6. You get seasick.
The Catastrophe: You look forward to your cruise vacation and don’t want to miss one minute of it. You especially don’t want to skip out on any of it due to feeling crummy.
What to Do About It: Luckily, not everyone gets seasick and it’s increasingly rare on mega-ships sailing in calm waters. However, motion sickness can happen to anyone at any time, so you need to know how to combat it. It’s best to prevent seasickness instead of treat it. There are many ways to ensure you don’t fall ill. First and foremost, spend plenty of time on deck in the open air when you first board. Look out to the horizon — this will help your brain and body get in sync with the movement of the ship. If you’re worried about getting seasick, proactively take an over-the-counter medication like Bonine or Dramamine. (Cruisers say Bonine is less likely to cause drowsiness than Dramamine, but your mileage may vary.) If you want to go the natural route, chew on some ginger candy. (Most cruise lines have a bowl of ginger in front of the main dining room.) If you do get sick and didn’t come prepared, head to Guest Relations. They often have medication to hand out. In extreme circumstances, see the ship’s doctor and he or she may prescribe additional medication, like a patch, so you can get back to your vacation.
7. You tour independently, arrive at port late, and miss the boat.
The Catastrophe: Many cruisers choose to tour ports independently, but remember that this comes with some extra responsibilities. It’s up to you to keep an eye on the clock, know how long it will take you to return to the ship, factor in the unexpected, and return to the vessel before it sails to the next port.
What to Do About It: If you do miss the boat, call the emergency number that is printed in your ship’s daily program. You may speak with the port agent or be directed to the cruise line’s corporate office. That contact will explain that it’s up to you to figure out a way to rejoin the ship in its next port. That could mean shelling out for expensive last-minute flight or hiring a private boat to whisk you there. Instead, be cautious and always return to the ship with time to spare. Alternatively, only book excursions through the cruise line. That way, they are bound to get you back to the ship on time. Let it be someone else’s responsibility. You’re on vacation, after all!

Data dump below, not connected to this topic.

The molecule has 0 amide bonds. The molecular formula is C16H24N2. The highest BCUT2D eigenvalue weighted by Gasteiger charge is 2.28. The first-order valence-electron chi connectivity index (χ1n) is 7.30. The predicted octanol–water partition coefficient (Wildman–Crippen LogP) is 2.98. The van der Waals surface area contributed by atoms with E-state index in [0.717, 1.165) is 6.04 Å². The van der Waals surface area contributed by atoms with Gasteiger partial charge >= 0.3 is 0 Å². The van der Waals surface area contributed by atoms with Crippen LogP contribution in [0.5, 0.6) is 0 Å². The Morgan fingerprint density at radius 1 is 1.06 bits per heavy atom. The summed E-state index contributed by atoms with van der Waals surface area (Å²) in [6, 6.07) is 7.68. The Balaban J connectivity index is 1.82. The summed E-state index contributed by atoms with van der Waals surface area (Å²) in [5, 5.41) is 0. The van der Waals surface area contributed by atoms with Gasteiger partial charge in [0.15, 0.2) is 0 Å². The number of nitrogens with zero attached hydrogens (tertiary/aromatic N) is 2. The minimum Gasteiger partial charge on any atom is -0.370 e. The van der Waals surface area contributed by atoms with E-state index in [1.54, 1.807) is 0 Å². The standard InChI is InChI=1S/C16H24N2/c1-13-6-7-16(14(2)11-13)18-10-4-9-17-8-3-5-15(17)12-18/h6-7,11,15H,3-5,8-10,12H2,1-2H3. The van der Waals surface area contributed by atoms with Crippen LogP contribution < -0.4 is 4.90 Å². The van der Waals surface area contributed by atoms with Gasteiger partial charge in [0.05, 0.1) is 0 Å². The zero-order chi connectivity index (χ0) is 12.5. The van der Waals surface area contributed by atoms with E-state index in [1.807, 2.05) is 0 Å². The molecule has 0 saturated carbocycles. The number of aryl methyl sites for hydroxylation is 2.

8. You decide to be a nudist on debarkation day.
The Catastrophe: Cruise lines ask that you pack the night before debarkation and leave your suitcases outside your door. Porters will collect the bags and hustle them out to the dock when the ship arrives in port. However, many cruisers make the mistake of packing everything except the pajamas they are wearing.
What to Do About It: As you begin packing to leave the ship, leave out an outfit (including underwear, socks, and shoes) for debarkation day. Also be sure to reserve your boarding passes, ID, wallet, and any medication for your carry-on bag. If the worst occurs and you do pack everything, call Guest Services immediately and explain the situation. They will send someone to look for your bag, but it could take time and they will be annoyed.
9. You don't book another voyage while on your cruise.
The Catastrophe: You may be able to save a bundle on your next cruise by booking it on your current sailing. Don’t miss out on this money-saving opportunity, if you plan on taking another cruise on the same line.
What to Do About It: Nearly every cruise line has a future cruise sales desk and it generally offers some good deals if you’re booking another sailing while on your current voyage. It pays to visit the desk to see what’s on offer. You may receive a reduced deposit, a percentage off the fare, a cabin upgrade, or onboard credit. If you have a travel agent, you can transfer any onboard booking to them, so you can still avail yourself of any perks the agency offers separately from the cruise line.
You’ll Also Like: